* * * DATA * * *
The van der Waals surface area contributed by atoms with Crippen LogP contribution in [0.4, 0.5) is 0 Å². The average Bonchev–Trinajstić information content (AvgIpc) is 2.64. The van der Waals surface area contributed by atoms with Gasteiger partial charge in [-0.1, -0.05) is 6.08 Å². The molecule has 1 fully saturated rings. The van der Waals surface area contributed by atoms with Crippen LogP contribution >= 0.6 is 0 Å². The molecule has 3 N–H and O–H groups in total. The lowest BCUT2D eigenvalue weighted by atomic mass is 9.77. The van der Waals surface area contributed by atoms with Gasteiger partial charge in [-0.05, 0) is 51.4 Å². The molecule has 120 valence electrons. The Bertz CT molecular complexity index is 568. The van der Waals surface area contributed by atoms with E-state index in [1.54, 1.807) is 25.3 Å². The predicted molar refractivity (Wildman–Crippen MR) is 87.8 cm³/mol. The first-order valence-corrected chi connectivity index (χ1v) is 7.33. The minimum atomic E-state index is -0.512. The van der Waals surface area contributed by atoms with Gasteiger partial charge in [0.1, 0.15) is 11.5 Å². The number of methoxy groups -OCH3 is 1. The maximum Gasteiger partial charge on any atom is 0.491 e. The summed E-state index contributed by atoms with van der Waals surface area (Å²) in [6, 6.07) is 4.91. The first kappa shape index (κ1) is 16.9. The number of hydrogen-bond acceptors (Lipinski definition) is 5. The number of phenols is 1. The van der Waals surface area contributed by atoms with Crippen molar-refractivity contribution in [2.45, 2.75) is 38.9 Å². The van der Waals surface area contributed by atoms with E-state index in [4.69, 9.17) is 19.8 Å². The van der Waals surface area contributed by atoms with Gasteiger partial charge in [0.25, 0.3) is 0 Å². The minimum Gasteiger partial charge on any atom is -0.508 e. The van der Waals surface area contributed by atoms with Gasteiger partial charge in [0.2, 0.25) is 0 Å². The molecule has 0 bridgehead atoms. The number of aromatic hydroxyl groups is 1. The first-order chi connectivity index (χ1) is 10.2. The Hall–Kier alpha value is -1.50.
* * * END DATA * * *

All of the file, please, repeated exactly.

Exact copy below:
The van der Waals surface area contributed by atoms with Crippen LogP contribution in [0.4, 0.5) is 0 Å². The average Bonchev–Trinajstić information content (AvgIpc) is 2.64. The van der Waals surface area contributed by atoms with Gasteiger partial charge in [-0.1, -0.05) is 6.08 Å². The molecule has 1 fully saturated rings. The van der Waals surface area contributed by atoms with Crippen LogP contribution >= 0.6 is 0 Å². The molecule has 3 N–H and O–H groups in total. The lowest BCUT2D eigenvalue weighted by atomic mass is 9.77. The van der Waals surface area contributed by atoms with Gasteiger partial charge in [-0.05, 0) is 51.4 Å². The molecule has 120 valence electrons. The Bertz CT molecular complexity index is 568. The van der Waals surface area contributed by atoms with E-state index in [1.54, 1.807) is 25.3 Å². The predicted molar refractivity (Wildman–Crippen MR) is 87.8 cm³/mol. The first-order valence-corrected chi connectivity index (χ1v) is 7.33. The minimum atomic E-state index is -0.512. The van der Waals surface area contributed by atoms with Gasteiger partial charge in [0.1, 0.15) is 11.5 Å². The number of methoxy groups -OCH3 is 1. The maximum Gasteiger partial charge on any atom is 0.491 e. The summed E-state index contributed by atoms with van der Waals surface area (Å²) in [6, 6.07) is 4.91. The first kappa shape index (κ1) is 16.9. The number of hydrogen-bond acceptors (Lipinski definition) is 5. The number of phenols is 1. The van der Waals surface area contributed by atoms with Crippen molar-refractivity contribution in [2.45, 2.75) is 38.9 Å². The van der Waals surface area contributed by atoms with E-state index in [4.69, 9.17) is 19.8 Å². The van der Waals surface area contributed by atoms with Gasteiger partial charge in [0.25, 0.3) is 0 Å². The minimum Gasteiger partial charge on any atom is -0.508 e. The van der Waals surface area contributed by atoms with Gasteiger partial charge in [0.2, 0.25) is 0 Å². The molecule has 0 bridgehead atoms. The number of aromatic hydroxyl groups is 1. The first-order chi connectivity index (χ1) is 10.2. The Hall–Kier alpha value is -1.50.